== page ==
The Pandora papers data leak has once again highlighted the predatory practices of the world’s political and financial elites – enriching themselves by looting the public purse, or exploiting laws which they themselves helped to establish.
About $3.6tn (£2.6tn) of the proceeds from bribery, embezzlement, money laundering, tax evasion and cronyism are laundered each year, undermining the social fabric of nations across the globe.
It is not the first time that tax avoidance, bribery, corruption, money-laundering and a lack of transparency have been exposed. The Panama papers, the Paradise papers, the HSBC leaks, the Jersey leaks, the FinCEN files, the Bahamas leaks and others have provided abundant evidence of dodgy financial dealings. The UK finance industry – aided by armies of accountants, lawyers and finance experts – is central to this trade, yet little has changed since those first revelations emerged.
The inertia is institutionalised because the political system is available for hire to people with fat wallets. Financial contributions to political parties create an atmosphere where scrutiny, and unwelcome laws, are discouraged. As Mohamed Amersi, who funded Boris Johnson’s campaign to become prime minister and whose financial dealings were revealed this week, puts it: “You get access, you get invitations, you get privileged relationships, if you are part of the setup.”
Further, parliament’s register of members’ financial interests shows that too many MPs and lords are on the payroll of corporations, including some engaged in illicit financial flows. The inevitable outcome is poor laws and a lack of regulation.
In 2018, the government launched the national economic crime centre to tackle high-level fraud and money laundering. The centre has yet to prosecute a single case – even though there is plenty of evidence of wrongdoing. In some cases, banks may even have forged customer signatures on court documents used to repossess homes and recover debts.
The 2017 Criminal Finances Act introduced the offence of failure to prevent the facilitation of tax evasion. No corporate body has been prosecuted. Little has been done to shackle the tax abuses industry dominated by big accounting firms even though, on some occasions, judges have declared their avoidance schemes to be unlawful. Despite the potential loss of huge amounts of tax revenues, no major firm has been investigated, fined or prosecuted. On the contrary, they continue to advise government departments, and sometimes receive lucrative government contracts.
The 2010 Bribery Act introduced the offence of “failure to prevent bribery”, to enable regulators to sue corporations for corrupt practices. The Crown Prosecution Service has secured just one conviction. The under-resourced Serious Fraud Office has secured just one conviction after the company itself pleaded guilty. Separately, Standard Bank, Rolls-Royce and four other companies were effectively let off with a deferred prosecution agreement.
The UK political system excels at cover-ups and protects wrongdoers. In 2012, a US Senate committee documented HSBC’s involvement in money laundering. The bank admitted “criminal conduct” and was fined a record $1.9bn and signed a deferred prosecution agreement. Yet though HSBC was supervised by the Bank of England and the Financial Services Authority, there was no UK investigation.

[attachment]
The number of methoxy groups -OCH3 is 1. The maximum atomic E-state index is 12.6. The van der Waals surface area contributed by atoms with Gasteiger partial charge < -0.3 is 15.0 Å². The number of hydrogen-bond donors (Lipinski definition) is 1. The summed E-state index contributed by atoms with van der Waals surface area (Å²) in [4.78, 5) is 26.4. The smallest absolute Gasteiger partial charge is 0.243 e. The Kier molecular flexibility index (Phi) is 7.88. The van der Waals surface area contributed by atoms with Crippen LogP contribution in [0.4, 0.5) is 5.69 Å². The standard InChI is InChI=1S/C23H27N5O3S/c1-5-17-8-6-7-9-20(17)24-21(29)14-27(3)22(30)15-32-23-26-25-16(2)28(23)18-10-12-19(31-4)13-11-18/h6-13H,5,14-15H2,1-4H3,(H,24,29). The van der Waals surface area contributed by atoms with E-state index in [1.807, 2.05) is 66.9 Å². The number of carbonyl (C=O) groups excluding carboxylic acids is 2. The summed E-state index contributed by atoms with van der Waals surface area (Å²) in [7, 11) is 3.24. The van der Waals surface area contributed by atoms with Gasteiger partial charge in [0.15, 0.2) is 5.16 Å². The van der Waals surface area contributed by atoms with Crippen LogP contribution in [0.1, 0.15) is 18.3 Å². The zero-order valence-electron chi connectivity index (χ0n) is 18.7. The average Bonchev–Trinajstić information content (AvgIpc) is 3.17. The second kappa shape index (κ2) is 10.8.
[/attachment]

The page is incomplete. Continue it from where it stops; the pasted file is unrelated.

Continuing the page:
Later, a letter emerged from the then chancellor George Osborne, along with correspondence from the governor of the Bank of England and the Financial Services Authority, urging the US authorities to go easy on HSBC as it was too big to jail. There was no ministerial statement in the UK parliament to explain the cover-up.
The Bank of Commerce and Credit International (BCCI) was closed by the Bank of England in 1991. It was the biggest banking fraud of the 20th century, yet the then Conservative government did not order an independent investigation. Through US investigations I became aware of a secret document codenamed the Sandstorm Report. Using freedom of information laws I requested a copy: the government refused. After five and half years of litigation, judges ordered the UK government to release a copy to me. It shows that the government has been protecting individuals, including dead ones, connected with al-Qaida, Saudi intelligence, royal families in the Middle East, smuggling, murder, financial crimes and other nefarious practices.
I recently raised the HSBC and BCCI cover-ups in the House of Lords. The minister did not respond.
The UK remains a favourite destination for dirty money because the political and regulatory system is ineffective. An independent public inquiry into the finance industry is long overdue, but even if one were granted it would be hard to be optimistic: it seems our law enforcement agencies have been captured by corporations. The revelation that the City of London police fraud investigation unit is now funded by Lloyds Bank – an organisation severely criticised by the all-party parliamentary group on fair business banking for its role in the unresolved frauds at HBOS – does not inspire any confidence. Will it take another financial crash to generate enough political pressure to change the system?
The Pandora papers
Join Guardian head of investigations, Paul Lewis, and guests in this special livestreamed event looking into the Pandora papers revelations on Monday 18 October, 8pm BST | 9pm CEST | 12am PDT | 3pm EDT. Book tickets here